- The Washington Times - Monday, July 8, 2019

The ladies of “The View” say “sexism” is to blame for a disparity between paydays between U.S. men’s and women’s soccer teams.

Republican Meghan McCain joined her liberal colleagues at ABC this week in blaming “straight sexism” for a pay disparity that affects this year’s women’s World Cup champions — their record fourth victory.

“Go by capitalism,” Ms. McCain said Monday, Mediaite reported. “I can’t name one male player, and we can all name several female players at this point because they have all become stars. I think it’s straight sexism.”

“The ticket sales, supply, and demand,” added comedian Joy Behar. “You want to go, the ticket sales determine the amount of money you should be paid. It’s obviously sexism. What else could you say?”

Co-host Whoopi Goldberg also lamented that these female athletes receive “18 cents on the dollar” when compared to men.



The Federalist, however, countered such arguments on Monday by essentially calling them a form of economic illiteracy.

“Events like the World Cup and the Olympics come around every four years,” author John Glynn wrote for the conservative website. “The rest of the time, unlike many of the players on the men’s national time, many of whom play for elite clubs, the ladies are rarely in the limelight. The men are consistent cash cows, playing in front of huge crowds once, if not twice, a week.”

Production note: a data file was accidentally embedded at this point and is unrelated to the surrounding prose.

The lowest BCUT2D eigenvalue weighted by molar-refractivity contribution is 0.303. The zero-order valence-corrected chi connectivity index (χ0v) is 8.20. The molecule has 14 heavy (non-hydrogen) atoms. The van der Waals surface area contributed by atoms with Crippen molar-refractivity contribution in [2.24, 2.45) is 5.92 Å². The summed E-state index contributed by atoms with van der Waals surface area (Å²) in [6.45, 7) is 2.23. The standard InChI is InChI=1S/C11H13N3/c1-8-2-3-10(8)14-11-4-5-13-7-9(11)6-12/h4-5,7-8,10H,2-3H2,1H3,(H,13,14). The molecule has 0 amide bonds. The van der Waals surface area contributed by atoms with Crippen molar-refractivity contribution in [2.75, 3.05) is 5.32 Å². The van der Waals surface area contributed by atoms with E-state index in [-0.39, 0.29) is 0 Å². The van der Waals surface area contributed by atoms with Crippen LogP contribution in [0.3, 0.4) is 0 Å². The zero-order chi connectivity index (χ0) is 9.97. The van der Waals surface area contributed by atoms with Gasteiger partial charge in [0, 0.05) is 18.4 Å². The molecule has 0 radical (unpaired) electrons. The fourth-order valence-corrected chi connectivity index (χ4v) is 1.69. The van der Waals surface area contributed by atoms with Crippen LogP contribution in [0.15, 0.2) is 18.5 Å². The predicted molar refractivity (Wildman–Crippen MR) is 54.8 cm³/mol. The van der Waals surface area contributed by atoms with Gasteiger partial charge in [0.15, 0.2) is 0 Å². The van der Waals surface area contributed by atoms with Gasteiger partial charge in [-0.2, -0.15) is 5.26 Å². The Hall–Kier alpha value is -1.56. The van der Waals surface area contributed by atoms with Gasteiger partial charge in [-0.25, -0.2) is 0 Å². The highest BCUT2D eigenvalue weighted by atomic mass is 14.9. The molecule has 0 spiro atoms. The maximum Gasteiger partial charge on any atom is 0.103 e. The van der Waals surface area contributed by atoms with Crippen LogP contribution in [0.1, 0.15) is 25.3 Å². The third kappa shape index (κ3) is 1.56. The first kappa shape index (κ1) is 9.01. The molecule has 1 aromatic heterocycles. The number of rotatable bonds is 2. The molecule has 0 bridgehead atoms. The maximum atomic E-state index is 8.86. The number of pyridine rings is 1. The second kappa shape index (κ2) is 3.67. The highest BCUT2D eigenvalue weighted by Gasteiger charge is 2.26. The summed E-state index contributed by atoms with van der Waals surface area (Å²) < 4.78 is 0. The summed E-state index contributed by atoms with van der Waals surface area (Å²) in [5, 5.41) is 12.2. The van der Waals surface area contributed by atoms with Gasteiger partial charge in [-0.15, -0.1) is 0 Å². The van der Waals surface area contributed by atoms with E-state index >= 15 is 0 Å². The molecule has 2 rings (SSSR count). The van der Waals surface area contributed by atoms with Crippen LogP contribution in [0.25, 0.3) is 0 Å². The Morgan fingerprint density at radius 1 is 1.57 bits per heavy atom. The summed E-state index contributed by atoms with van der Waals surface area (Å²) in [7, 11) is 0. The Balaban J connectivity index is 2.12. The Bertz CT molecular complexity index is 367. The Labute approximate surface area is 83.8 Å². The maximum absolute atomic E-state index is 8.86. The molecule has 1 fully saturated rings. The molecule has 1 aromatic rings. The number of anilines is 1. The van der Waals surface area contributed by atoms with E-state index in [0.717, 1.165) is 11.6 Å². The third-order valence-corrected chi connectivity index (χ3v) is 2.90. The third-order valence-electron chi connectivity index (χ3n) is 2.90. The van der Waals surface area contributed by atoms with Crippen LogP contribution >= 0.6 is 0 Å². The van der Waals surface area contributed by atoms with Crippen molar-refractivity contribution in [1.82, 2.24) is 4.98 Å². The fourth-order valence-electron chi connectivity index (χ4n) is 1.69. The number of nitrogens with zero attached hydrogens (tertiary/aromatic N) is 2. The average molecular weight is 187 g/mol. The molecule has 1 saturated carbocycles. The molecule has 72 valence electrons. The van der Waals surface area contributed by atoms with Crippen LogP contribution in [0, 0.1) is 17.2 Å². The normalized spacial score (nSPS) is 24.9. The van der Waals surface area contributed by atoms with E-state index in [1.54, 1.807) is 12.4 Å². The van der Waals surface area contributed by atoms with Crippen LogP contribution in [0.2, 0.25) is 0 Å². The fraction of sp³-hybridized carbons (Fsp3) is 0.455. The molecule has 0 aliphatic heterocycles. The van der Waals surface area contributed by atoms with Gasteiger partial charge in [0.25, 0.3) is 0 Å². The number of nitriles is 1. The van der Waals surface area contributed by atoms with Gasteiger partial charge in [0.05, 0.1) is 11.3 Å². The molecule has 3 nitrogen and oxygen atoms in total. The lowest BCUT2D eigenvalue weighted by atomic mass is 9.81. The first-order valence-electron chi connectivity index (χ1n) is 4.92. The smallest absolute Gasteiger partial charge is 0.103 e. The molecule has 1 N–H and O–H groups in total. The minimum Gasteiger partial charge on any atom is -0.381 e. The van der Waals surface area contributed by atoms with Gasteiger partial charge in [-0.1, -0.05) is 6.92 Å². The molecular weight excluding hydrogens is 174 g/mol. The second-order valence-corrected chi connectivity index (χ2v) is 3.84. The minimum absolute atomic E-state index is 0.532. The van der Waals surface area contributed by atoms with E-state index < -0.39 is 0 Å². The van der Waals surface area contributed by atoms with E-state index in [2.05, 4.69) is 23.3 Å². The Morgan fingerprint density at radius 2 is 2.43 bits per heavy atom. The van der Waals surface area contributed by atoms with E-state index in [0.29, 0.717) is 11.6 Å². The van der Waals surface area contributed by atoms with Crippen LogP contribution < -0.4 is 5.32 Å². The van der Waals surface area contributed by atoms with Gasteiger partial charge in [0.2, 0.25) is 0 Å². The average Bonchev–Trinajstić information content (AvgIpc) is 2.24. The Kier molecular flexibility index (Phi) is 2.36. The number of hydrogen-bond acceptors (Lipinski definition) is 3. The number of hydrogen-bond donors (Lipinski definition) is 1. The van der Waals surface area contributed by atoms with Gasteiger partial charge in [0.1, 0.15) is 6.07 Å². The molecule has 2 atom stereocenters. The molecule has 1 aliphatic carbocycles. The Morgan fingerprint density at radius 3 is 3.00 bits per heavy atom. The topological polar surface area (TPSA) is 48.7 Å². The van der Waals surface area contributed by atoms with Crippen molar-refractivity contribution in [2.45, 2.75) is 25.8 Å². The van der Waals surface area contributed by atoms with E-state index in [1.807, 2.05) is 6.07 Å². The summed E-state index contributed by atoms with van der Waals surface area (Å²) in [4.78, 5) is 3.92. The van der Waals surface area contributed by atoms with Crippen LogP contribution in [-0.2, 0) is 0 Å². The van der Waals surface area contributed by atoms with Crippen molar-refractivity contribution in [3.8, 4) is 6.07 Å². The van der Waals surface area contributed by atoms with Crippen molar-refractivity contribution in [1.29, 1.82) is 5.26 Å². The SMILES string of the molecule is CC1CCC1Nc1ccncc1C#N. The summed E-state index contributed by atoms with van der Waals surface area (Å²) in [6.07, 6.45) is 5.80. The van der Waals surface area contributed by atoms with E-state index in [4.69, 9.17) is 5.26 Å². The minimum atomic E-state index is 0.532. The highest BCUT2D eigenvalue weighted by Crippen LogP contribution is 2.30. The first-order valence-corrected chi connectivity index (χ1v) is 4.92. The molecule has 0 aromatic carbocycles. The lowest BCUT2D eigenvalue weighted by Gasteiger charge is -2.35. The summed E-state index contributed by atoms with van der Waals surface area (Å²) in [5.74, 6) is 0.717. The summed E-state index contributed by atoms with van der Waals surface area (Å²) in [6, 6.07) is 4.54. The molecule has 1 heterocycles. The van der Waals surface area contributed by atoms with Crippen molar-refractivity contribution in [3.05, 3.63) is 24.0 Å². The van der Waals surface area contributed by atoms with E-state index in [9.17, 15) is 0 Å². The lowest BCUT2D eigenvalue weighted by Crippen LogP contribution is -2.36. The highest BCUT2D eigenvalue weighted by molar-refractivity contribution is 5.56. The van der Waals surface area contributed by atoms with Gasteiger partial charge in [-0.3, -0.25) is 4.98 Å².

“Many of the people complaining about the pay gap are actually part of the problem,” he continued. “How many of these critics have actually attended a women’s professional soccer game? … One of the major factors that separate men’s sports and women’s is a not so little thing called revenue. To put it bluntly, female soccer players, just like female basketball players and female hockey players, are paid less because their respective sports make less. The total prize money for the Women’s World Cup in France this July was $30 million; the total prize money for the men’s 2022 World Cup in Qatar will be $440 million.”

Mediaite noted that both teams also have separate collective-bargaining agreements and pay structures.

“For example, players on the women’s team make a base salary and can earn performance-based bonuses, whereas players on the men’s team earn only bonuses,” the website wrote. “The Men’s World Cup generated $6.1 billion in revenue, while the 2015 Women’s World Cup generated $73 million.”

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